Gorslene v. Ohio Department of Transportation, 113018 OHCOC, 2016-00708JD

Docket Nº:2016-00708JD
Party Name:REX A. GORSLENE, et al. Plaintiffs v. OHIO DEPARTMENT OF TRANSPORTATION Defendant
Case Date:November 30, 2018
Court:Court of Claims of Ohio


REX A. GORSLENE, et al. Plaintiffs



No. 2016-00708JD

Court of Claims of Ohio

November 30, 2018

Sent to S.C. Reporter 12/10/18



{¶1} Plaintiff, Rex A. Gorslene (hereinafter referred to as Gorslene), brought this action for negligence arising from a September 29, 2014 accident in which a state-owned vehicle operated by Charles Kiner, an employee of defendant, Ohio Department of Transportation (ODOT), backed into and injured him while he was at work on a highway construction project at the intersection of U.S. Route 42 and Section Line Road in Delaware County, which was being rebuilt and was closed to through traffic. Plaintiff, Connie Gorslene, asserts a derivative loss of consortium claim. The issues of liability and damages were bifurcated and the case proceeded to trial on the issue of liability.

{¶2} Gorslene testified that at the time of the accident he had been employed with Double Z Construction for about ten years, working mainly as an equipment operator but performing various other kinds of work as well. Gorslene, who stated that he was 49 years old at the time of trial, recounted that he previously worked for Decker Construction and in total had worked in asphalt paving and other construction jobs for more than 25 years. On the day of the accident, Gorslene explained, he had been saw-cutting lines in newly-cured concrete pavement, which is done to prevent cracking. Gorslene stated that a chalk box tool he was using to mark the lines ran out of chalk, so he went to get more chalk from a jug stored in a toolbox in his boss's truck. Gorslene testified that once he retrieved the jug, he moved away from the truck and knelt with one knee on the ground. As Gorslene explained, it was better to refill the chalk box while kneeling on the ground because it was easier to control and more shielded from the wind than if he were standing, it takes two hands to produce chalk from the jug, and he wanted to be far enough away from the truck that no chalk would get on it.

{¶3} Gorslene testified that the location where he filled the chalk box was about 5 feet from the side of his boss's truck. About 6 to 10 feet behind him, Gorslene stated, was the rear end of the state vehicle, which was parked 15 feet from the truck in his estimation. Although most of the workers parked their vehicles near a gas station away from the work zone, his boss and another boss kept their trucks nearby because they had tools on them, Gorslene explained. Gorslene, who stated that he had seen Kiner at many work sites over the years but did not know him personally, recounted that while filling the chalk box he saw Kiner along the section of U.S. Route 42 where the concrete work was going on, to the rear of the state vehicle, and heard a worker direct Kiner to move the vehicle so that it would not get sprayed with a curing compound that was about to be applied to the concrete. According to Gorslene, Kiner subsequently walked past him on the way to the state vehicle and they waved or otherwise acknowledged each other. Gorslene stated that he wore a green vest, a green shirt, and a hard hat.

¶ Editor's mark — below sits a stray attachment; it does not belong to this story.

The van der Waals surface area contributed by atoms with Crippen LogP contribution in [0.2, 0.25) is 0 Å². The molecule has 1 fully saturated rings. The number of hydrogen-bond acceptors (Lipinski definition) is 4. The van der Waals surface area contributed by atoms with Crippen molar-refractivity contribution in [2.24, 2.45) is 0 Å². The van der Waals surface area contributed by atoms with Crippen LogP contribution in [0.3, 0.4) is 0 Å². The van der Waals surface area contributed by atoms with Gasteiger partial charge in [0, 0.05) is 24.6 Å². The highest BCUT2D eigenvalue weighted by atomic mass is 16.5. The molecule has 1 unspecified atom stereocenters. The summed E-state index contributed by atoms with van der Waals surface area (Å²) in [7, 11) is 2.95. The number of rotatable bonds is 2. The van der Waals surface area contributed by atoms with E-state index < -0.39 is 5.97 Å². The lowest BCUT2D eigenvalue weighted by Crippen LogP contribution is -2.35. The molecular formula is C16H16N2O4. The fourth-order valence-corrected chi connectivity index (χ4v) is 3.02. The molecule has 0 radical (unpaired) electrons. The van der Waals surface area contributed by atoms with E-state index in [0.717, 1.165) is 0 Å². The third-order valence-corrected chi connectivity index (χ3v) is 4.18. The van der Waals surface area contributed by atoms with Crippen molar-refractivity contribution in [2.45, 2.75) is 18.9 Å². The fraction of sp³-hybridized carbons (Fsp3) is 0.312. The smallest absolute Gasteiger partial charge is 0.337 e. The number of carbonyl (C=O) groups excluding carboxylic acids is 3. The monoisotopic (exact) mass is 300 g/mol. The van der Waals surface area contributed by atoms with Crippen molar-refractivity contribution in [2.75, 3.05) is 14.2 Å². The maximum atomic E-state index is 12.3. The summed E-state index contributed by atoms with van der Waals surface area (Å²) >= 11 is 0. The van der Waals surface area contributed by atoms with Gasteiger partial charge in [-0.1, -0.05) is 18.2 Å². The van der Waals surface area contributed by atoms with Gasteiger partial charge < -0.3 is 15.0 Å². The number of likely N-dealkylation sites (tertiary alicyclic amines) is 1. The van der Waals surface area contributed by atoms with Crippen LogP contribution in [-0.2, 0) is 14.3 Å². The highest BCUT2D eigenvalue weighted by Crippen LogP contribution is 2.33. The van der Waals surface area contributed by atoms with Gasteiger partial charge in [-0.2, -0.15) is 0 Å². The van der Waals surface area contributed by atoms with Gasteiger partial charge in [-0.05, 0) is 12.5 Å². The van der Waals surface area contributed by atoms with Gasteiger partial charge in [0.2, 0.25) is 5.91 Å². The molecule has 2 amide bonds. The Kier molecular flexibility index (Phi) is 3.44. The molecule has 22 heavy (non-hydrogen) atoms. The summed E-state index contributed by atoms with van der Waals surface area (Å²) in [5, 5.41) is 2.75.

{¶4} The way Gorslene described, there was a lot of activity that day and a dirt access road that construction vehicles were using to reach the site was blocked to the rear of the state vehicle, particularly by the presence of the bosses' trucks. For that reason, Gorslene felt that if Kiner were to move the state vehicle, the only direction Kiner could go was forward, away from Gorslene. Going that direction, Gorslene stated, he thought Kiner could have moved the state vehicle to the lot by the gas station where the workers parked their vehicles. Gorslene admitted that it is important to be aware of one's surroundings at a construction site. But, based upon his feeling that the route behind the state vehicle was blocked, combined with he and Kiner having acknowledged each other, Gorslene explained, he saw no reason to move or watch the vehicle. Gorslene testified that he kept filling the chalk box, remaining down on one knee with his back to the state vehicle. Gorslene stated that there was a lot of construction noise and he never heard the state vehicle's engine or exhaust.

{¶5} Gorslene recalled that he was still working in the same spot, a minute or two after Kiner passed by, when the rear end of the state vehicle struck his back and momentarily kept backing over him. According to Gorslene, the state vehicle then pulled forward and workers yelled at Kiner to stop, which he did some 60 to 70 feet ahead. Gorslene testified that his hard hat was knocked off and he felt pain in his back and elsewhere. Gorslene recalled having help getting up and being sat down on a curb, and he remembered talking to co-workers Dennis Thacker and Carla Meinberg, but he had no recollection of talking to Kiner. Gorslene testified that paramedics came and gave him a shot...

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